30 Years of Habitat for Humanity Northwest Metro Atlanta
Not many single mothers can say they paid off their mortgage early, but 47-year-old Elaine has more than earned the right to brag. In 1998, her life changed dramatically when she moved into her first home, thanks to her own hard work in partnership with Habitat for Humanity Northwest Metro Atlanta, which serves Cobb, Douglas and Paulding counties.
“Around that time, I was living in an unsafe apartment with my two young sons,” recalls Elaine, who works in health care in Cobb County. “Being able to connect with Habitat and get my own house was an answered prayer, really the first of many. Habitat turned my life completely around.” In March of this year, Elaine made her final payment on what was a 20-year interest-free mortgage, three years ahead of schedule.
Her journey to home ownership was not a handout; she worked diligently through the Habitat process, from taking classes to learn to manage a budget to investing sweat equity in the building of her own home and several others. “I had been renting and living paycheck to paycheck and I made the decision this time — with Habitat’s help — that I would be smart about managing my life and conscientious about my money. It was a true blessing.”
Elaine’s story is one of many made possible by NW Metro Atlanta Habitat. Since its founding 30 years ago, the organization and its strong committed network of sponsors and volunteers have built more than 450 homes. Additionally, the affiliate has funded the building of more than 300 homes for its sister program in Uganda as part of its tithe program with Habitat for Humanity International Inc.
“Our vision is to continue to grow our ministry in Cobb and further expand into Douglas and Paulding,” says David McGinnis, president and executive director of NW Metro Atlanta Habitat. “We’ve been expanding our sponsor base and our volunteer partner organizations to minister to the low- to moderate-income segment of our community so that they can have an opportunity to own their own home.”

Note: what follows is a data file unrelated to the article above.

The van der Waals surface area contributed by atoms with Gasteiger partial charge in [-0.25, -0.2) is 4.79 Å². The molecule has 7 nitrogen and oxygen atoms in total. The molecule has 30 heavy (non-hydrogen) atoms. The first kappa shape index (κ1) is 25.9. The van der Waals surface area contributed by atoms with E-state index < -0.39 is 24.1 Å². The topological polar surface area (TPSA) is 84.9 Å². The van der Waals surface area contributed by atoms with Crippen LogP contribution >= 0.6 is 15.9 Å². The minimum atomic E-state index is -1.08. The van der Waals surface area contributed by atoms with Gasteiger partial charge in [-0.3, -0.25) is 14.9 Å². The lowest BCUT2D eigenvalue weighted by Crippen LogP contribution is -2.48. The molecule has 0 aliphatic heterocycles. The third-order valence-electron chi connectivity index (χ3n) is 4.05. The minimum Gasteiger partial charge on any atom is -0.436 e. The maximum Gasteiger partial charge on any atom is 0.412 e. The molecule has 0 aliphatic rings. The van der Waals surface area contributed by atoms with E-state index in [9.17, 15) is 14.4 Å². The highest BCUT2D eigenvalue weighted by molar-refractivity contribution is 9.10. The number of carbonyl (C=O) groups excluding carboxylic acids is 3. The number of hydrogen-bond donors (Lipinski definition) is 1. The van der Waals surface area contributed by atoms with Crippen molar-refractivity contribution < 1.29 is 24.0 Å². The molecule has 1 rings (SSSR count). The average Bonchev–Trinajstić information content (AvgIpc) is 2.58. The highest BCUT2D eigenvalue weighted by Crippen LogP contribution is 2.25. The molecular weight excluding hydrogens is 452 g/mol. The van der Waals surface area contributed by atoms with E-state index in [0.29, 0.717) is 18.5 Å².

McGinnis, a long-time banker and businessman in Cobb, joined NW Metro Atlanta Habitat in January 2014, bringing his management expertise, strong Christian faith and northwest Atlanta connections to the organization. “One of the first things we did was recognize that we needed a much broader community presence, especially among businesses and corporations here,” McGinnis says. “I know that Cobb has long been a place where businesses generously support the community, and what better partnership is there than to minister to the needs of others? It’s a win-win for everyone who is touched by Habitat.”
Habitat for Humanity International Inc., founded by Millard and Linda Fuller in 1976, grew out of a small interracial Christian community called Koinonia Farm, located just outside Americus. In the late 1960s, the Fullers and Koinonia founder Clarence Jordan, under the concept of partnership housing, plotted 42 half-acre home sites to build homes that were sold to families at no profit and mortgaged through no-interest loans. That program became the model for Habitat for Humanity, which has helped more than 6.8 million people around the world have affordable shelter.
“Our mission is to put God’s love into action and bring people together to build homes, communities and hope,” McGinnis says. “You’ll hear so many of us say time after time that this is not a hand-out, it’s a hand up. Our sustainable model requires that potential homeowners participate in building their homes and that they attend classes to learn about managing their money and budgets. It’s like the saying ‘Give a man a fish and you feed him for a day. Teach a man to fish and you feed him for a lifetime.’ What our sponsors and volunteers do is truly amazing.”